OK, this is all well and good, but what does it mean in terms of evidence for evolution? Well, you remember that I started by talking about Ubiquitous Proteins. These are proteins that are so essential to the basic functions of life that they can be found in every living organism. That is to say, their function is absolutely necessary, and what did we just learn about function? It can be produced from many different combinations of amino acids. So ubiquitous proteins are also functionally redundant in terms of amino acid sequence.

Now, before we look at the evidence, it behooves us to come up with hypotheses. This is part of the scientific method, and very essential. Without a hypothesis, we can’t draw meaningful conclusions- we’re just making observations. Now, we need to have two hypotheses- an evolutionary hypothesis and a null hypothesis. If the data support the evolutionary hypothesis, then we can conclude that evolution is the best explanation for the data. However, if the data support the null hypothesis, then we can conclude that evolution is not the best explanation for the data.

The null hypothesis posits that the evidence will show that amino acid sequences of ubiquitous genes will not be highly similar between any two given organisms. We know that the null hypothesis is possible because of the nature of protein function to be caused by many, many different variant amino acid sequences- that for any given protein, there are many amino acid sequences that are functionally redundant. Thus, since there are so many possible amino acid sequences for any given ubiquitous protein, there is no reason why each organism could not have a completely different amino acid sequence for any given ubiquitous protein. But, let’s say that the null hypothesis isn’t true- what other phenomenon could the evidence show? Well, if the evolutionary hypothesis is true, then different organisms are related to each other by heredity. Since, as I’ve mentioned before, the only mechanism which has been shown to result in similar sequences between organisms is heredity, the evolutionary hypothesis posits that the evidence will show that amino acid sequences of ubiquitous genes will be highly similar between different organisms.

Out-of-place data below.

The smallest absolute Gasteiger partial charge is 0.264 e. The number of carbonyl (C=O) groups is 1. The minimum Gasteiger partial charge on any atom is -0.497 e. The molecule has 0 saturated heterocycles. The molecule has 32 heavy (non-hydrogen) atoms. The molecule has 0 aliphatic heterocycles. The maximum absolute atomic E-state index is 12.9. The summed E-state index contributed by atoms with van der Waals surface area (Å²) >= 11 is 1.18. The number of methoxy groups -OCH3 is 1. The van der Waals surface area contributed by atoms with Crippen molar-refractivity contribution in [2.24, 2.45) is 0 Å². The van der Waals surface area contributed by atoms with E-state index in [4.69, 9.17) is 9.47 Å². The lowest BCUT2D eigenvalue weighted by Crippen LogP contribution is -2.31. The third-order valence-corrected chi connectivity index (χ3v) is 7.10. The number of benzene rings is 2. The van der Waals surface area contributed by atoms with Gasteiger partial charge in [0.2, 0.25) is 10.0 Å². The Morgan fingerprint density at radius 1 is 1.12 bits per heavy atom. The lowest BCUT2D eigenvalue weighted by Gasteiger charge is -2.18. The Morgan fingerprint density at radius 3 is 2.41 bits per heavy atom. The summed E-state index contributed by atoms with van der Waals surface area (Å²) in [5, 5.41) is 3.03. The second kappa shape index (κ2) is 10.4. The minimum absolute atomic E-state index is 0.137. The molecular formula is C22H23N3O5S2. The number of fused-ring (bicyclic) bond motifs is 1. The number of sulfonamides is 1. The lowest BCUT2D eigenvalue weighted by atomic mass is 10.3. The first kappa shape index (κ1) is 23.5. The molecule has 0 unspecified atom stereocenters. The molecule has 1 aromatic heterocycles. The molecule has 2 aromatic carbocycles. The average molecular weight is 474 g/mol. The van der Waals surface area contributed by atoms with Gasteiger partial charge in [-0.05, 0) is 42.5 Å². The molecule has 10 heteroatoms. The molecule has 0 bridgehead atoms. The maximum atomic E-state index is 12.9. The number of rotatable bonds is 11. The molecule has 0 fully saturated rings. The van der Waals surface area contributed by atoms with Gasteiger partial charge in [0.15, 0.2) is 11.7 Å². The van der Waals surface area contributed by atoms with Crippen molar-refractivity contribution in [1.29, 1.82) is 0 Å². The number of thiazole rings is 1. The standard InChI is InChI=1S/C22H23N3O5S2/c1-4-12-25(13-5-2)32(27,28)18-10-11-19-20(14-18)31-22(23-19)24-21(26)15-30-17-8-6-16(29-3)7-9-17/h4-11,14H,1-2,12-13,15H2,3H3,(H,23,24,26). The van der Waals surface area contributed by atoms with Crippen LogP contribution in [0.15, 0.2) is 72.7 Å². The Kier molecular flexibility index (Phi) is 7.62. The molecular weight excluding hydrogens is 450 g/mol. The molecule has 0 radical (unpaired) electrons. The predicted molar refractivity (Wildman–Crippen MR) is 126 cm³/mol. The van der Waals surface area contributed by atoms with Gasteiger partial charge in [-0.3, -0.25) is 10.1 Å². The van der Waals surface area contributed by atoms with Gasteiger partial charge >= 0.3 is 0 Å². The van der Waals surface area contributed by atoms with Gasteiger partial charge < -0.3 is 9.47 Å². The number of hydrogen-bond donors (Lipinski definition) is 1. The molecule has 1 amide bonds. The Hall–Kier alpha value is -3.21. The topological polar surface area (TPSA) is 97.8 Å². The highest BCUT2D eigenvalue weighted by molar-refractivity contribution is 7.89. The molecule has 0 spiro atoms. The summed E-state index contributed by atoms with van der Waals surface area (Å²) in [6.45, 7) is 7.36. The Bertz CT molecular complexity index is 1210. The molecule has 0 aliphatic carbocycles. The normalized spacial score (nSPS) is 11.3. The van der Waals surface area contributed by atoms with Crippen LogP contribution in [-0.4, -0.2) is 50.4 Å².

So, let me just go over those two hypotheses one more time before we look at the evidence. If evolution is not true, then we would expect to see that the amino acid sequence of a ubiquitous protein would be completely different in different organisms. If evolution is true, however, then we would expect to see that the amino acid sequence of an ubiquitous protein would be more similar between organisms that are closely related. And the more similar the sequence, the closer the hereditary relationship. OK, let’s look at the data.

Cytochrome C is a ubiquitous gene that is found in all organisms, including animals, plants, and bacteria. It’s an essential gene for cellular metabolism, and helps to provide energy for all life processes. Cytochrome C fulfills the prediction of ubiquitous proteins- that is, it is extremely functionally redundant. Many different amino acid sequences have been shown to fold up into the basic structure required for Cytochrome C function, and in fact among bacterial strains, completely different amino acid sequences are redundantly functional. Experiments in yeast show that if you remove the yeast’s own Cytochrome C protein, you can replace it with Cytochrome C from humans, rats, pigeons, or even fruit flies, and it works fine. A study was published that shows there are, in fact, over 10^93 different possible amino acid sequences for Cytochrome C. That’s more possible sequences then there are atoms in the Universe. So, Cytochrome C is very functionally redundant, and it would be possible for every single different organism to have a completely different amino acid sequence, if evolution is not true.